or an energy imbalance (consuming more or less energy than you need), that can easily be spotted and changed. But there are some factors that are a little harder to pinpoint. Could stress or your emotional state be playing a part? Have you started a new medication or are you suffering from a medical condition? Have you gone through a major life experience? All of these things affect our metabolic state and a trip to see your bariatric team or GP could be beneficial to helping determine what is causing the regain.
Monitor your liquid calories – If you are gaining weight but “eating healthy” take a look at the liquids you are consuming. A lot of people are aware of the calories they are consuming through food, but forget about the calories in liquids. Iced coffees, soft drink, chocolate milk and alcohol are a great way to bypass your restriction and add a large amount of calories into your day without realising it.
Look out for transfer addiction – a lot of bariatric patients will go through some sort of transfer addiction post weight loss surgery. While some can be a good transfer, like exercise, others can be detrimental to your success, like alcohol consumption. Keep an eye out for transfer addiction and seek help or advice if you find yourself struggling.
Touch base with the team – It is never too late to touch base with your bariatric team. There is no need to be embarrassed or feel like they will judge you. They genuinely care and want you to succeed. Making an appointment with your bariatric dietitian or bariatric psychologist might be exactly what you need to get back on track and get motivated again.
Revision surgery / Medication – If you have tried all of the above and feel like you are making no progress, revision surgery or weight loss medication could be an option for you. Your bariatric surgeon and his team would evaluate your individual situation (lifestyle, diet, physical and mental state) and make a decision that is best for you. Remembering that bariatric surgery is a tool, in order to reach your long-term weight loss goals and prevent weight regain, it’s crucial to make lifestyle and behaviour choices to support having bariatric surgery.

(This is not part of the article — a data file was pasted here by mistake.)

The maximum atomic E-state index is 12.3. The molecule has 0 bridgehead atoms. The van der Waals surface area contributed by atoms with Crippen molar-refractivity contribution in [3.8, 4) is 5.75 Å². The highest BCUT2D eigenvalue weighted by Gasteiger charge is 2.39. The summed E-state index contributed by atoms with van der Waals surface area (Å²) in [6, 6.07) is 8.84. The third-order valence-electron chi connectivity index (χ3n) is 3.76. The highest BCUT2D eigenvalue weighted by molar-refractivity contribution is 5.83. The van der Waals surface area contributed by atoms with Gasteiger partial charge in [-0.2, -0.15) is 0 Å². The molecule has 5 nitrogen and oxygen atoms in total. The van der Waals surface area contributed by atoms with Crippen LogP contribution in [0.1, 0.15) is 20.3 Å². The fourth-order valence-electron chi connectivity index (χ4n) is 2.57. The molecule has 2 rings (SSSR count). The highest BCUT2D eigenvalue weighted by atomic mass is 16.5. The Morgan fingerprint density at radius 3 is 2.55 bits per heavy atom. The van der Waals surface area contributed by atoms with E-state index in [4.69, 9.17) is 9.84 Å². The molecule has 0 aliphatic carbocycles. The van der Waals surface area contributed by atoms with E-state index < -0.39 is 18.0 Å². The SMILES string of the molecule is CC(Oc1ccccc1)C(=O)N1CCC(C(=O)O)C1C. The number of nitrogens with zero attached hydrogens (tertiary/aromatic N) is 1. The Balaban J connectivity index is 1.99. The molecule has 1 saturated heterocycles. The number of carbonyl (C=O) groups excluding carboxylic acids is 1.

Lack of motivation
The weight has come off, the scales have stopped moving and you are no longer getting the external validation from your friends and family. It is so important to remember that your bariatric journey is more than just a number on the scales, it is about the lifestyle you are creating for yourself. If you are lacking motivation the best place to start is to “remember your why”. What was the reason why you had surgery in the first place? Are you working on yourself every day to achieve that goal? Try to take the focus away from the scales. Progress photos are a great way of monitoring your success without getting on the scales. Set yourself non scale related goals and focus on the small wins you are achieving. Walking faster or further than before, climb a mountain, try stand up paddle boarding etc. The scales will stop moving, so having something other than weight to focus on is a great way to stay motivated. Surround yourself with like minded people and a great support network. Take to social media. There are so many amazing accounts out there that support bariatric journeys, that promote a healthy lifestyle and offer tips, recipes and support for your weight loss journey. Attend the different weight loss surgery events that are happening near you, from support groups, gala nights, clothes swaps and sporting events there are so many ways you can meet new people and connect.
The definition of insanity is doing the same thing over and over and expecting different results. Maintenance can be boring and unglamorous, but you didn’t come this far to only come this far. Refocus your goals and keep going. The team here at Sunshine Coast Medical Weight Loss Centre are in your corner. We want nothing more than you to achieve your weight loss goals and start living the life you deserve. If you are struggling with anything, please give us a call and touch base. You’ve got this!